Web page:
White people started showing up at the Wonderland Ballroom, white people started jogging down Sherman, white people started walking their tiny dogs on 14th. The Waffle Shop on Park (along with several square blocks around it) was bulldozed for a shopping center. The autobody shop where my mom got her car fixed was bulldozed for condos. The Nehemiah Shopping Center across the street was bulldozed for condos. The “Black Family Reunion” mural on 14th and Florida was bulldozed for condos. The barbershop on Belmont was not bulldozed, but it became a dry cleaner.
The wholescale destruction and subsequent reconstruction of my neighborhood arrived with the influx of new residents who fit somewhere on a scatterplot of young and college-educated and wealthy and white. (Shani O. Hilton’s 2011 Washington City Paper story, “Confessions of a Black Gentrifier” provides an important, alternative view of this phenomenon.) The DC that was 68 percent black when I was born was at 60 percent by 2000, 50 by 2010, and 48 by 2015.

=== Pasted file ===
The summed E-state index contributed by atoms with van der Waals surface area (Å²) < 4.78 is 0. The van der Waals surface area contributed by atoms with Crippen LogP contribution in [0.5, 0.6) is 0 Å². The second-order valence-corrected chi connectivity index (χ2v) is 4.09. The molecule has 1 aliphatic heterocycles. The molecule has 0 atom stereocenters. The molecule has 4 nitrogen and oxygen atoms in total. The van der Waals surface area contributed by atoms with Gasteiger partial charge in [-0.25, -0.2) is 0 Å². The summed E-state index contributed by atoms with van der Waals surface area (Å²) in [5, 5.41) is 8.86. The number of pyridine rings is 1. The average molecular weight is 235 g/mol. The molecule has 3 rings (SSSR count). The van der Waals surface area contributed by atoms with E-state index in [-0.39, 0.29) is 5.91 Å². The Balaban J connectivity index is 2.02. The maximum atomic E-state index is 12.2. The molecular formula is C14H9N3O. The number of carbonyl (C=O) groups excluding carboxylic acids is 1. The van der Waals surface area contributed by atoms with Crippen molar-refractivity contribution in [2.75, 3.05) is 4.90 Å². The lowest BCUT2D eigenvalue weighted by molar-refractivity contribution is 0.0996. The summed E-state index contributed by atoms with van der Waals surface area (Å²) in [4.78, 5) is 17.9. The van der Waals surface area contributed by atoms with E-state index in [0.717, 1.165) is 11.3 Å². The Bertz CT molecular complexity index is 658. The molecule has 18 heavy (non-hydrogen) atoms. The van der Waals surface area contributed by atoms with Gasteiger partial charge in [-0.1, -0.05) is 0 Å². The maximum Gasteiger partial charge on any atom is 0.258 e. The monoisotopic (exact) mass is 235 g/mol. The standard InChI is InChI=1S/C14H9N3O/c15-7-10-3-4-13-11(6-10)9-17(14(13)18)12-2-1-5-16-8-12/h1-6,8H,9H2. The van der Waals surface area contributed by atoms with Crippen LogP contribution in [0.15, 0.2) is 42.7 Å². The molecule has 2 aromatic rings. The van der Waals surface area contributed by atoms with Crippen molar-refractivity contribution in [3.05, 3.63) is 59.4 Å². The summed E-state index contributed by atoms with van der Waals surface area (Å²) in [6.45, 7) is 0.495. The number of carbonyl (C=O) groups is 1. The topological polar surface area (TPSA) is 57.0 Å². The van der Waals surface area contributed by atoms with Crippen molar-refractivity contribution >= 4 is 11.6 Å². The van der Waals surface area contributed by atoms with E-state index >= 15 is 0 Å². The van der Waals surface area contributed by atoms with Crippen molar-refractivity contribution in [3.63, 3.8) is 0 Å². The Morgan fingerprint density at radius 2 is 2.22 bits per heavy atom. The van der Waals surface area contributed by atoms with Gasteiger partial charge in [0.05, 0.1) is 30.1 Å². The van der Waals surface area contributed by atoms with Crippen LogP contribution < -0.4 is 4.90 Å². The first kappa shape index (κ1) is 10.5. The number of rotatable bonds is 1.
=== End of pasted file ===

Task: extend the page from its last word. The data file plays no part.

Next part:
And the demographic shifts–which arise in part from an influx of young white folk, but also, critically, the wholescale displacement of tens of thousands of black people–have only sped up since then. Between 2000 and 2010, the Census Bureau recorded a loss of 38 thousand black residents with a gain of 55 thousand white ones. In my lifetime the difference between DC’s black and white populations has dropped from 39 percentage points to 4. And in an effort to describe this profound and radical change–because how else could you describe it?–newspapers across the country reach out to Parliament.